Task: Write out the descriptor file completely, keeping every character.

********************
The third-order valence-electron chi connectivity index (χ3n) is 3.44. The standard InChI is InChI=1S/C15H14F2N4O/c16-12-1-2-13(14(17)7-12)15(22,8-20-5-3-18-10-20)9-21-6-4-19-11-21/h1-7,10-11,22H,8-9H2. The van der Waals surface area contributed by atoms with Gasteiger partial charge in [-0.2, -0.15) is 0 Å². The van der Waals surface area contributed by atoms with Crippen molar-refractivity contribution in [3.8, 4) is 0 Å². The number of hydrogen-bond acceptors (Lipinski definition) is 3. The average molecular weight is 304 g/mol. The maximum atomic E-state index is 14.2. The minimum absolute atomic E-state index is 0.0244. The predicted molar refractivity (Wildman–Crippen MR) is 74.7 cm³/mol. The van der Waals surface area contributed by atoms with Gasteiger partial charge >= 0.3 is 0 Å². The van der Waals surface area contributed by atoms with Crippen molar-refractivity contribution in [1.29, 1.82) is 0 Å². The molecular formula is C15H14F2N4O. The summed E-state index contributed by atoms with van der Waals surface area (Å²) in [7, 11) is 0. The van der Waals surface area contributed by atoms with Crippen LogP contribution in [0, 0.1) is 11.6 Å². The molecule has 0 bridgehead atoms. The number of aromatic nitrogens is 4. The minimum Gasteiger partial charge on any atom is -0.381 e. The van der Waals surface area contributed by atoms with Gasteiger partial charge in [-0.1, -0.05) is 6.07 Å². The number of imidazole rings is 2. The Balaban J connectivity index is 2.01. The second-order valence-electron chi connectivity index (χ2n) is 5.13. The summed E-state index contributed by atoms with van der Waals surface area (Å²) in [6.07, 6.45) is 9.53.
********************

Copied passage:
The third-order valence-electron chi connectivity index (χ3n) is 3.44. The standard InChI is InChI=1S/C15H14F2N4O/c16-12-1-2-13(14(17)7-12)15(22,8-20-5-3-18-10-20)9-21-6-4-19-11-21/h1-7,10-11,22H,8-9H2. The van der Waals surface area contributed by atoms with Gasteiger partial charge in [-0.2, -0.15) is 0 Å². The van der Waals surface area contributed by atoms with Crippen molar-refractivity contribution in [3.8, 4) is 0 Å². The number of hydrogen-bond acceptors (Lipinski definition) is 3. The average molecular weight is 304 g/mol. The maximum atomic E-state index is 14.2. The minimum absolute atomic E-state index is 0.0244. The predicted molar refractivity (Wildman–Crippen MR) is 74.7 cm³/mol. The van der Waals surface area contributed by atoms with Gasteiger partial charge >= 0.3 is 0 Å². The van der Waals surface area contributed by atoms with Crippen molar-refractivity contribution in [1.29, 1.82) is 0 Å². The molecular formula is C15H14F2N4O. The summed E-state index contributed by atoms with van der Waals surface area (Å²) in [7, 11) is 0. The van der Waals surface area contributed by atoms with Crippen LogP contribution in [0, 0.1) is 11.6 Å². The molecule has 0 bridgehead atoms. The number of aromatic nitrogens is 4. The minimum Gasteiger partial charge on any atom is -0.381 e. The van der Waals surface area contributed by atoms with Gasteiger partial charge in [-0.1, -0.05) is 6.07 Å². The number of imidazole rings is 2. The Balaban J connectivity index is 2.01. The second-order valence-electron chi connectivity index (χ2n) is 5.13. The summed E-state index contributed by atoms with van der Waals surface area (Å²) in [6.07, 6.45) is 9.53.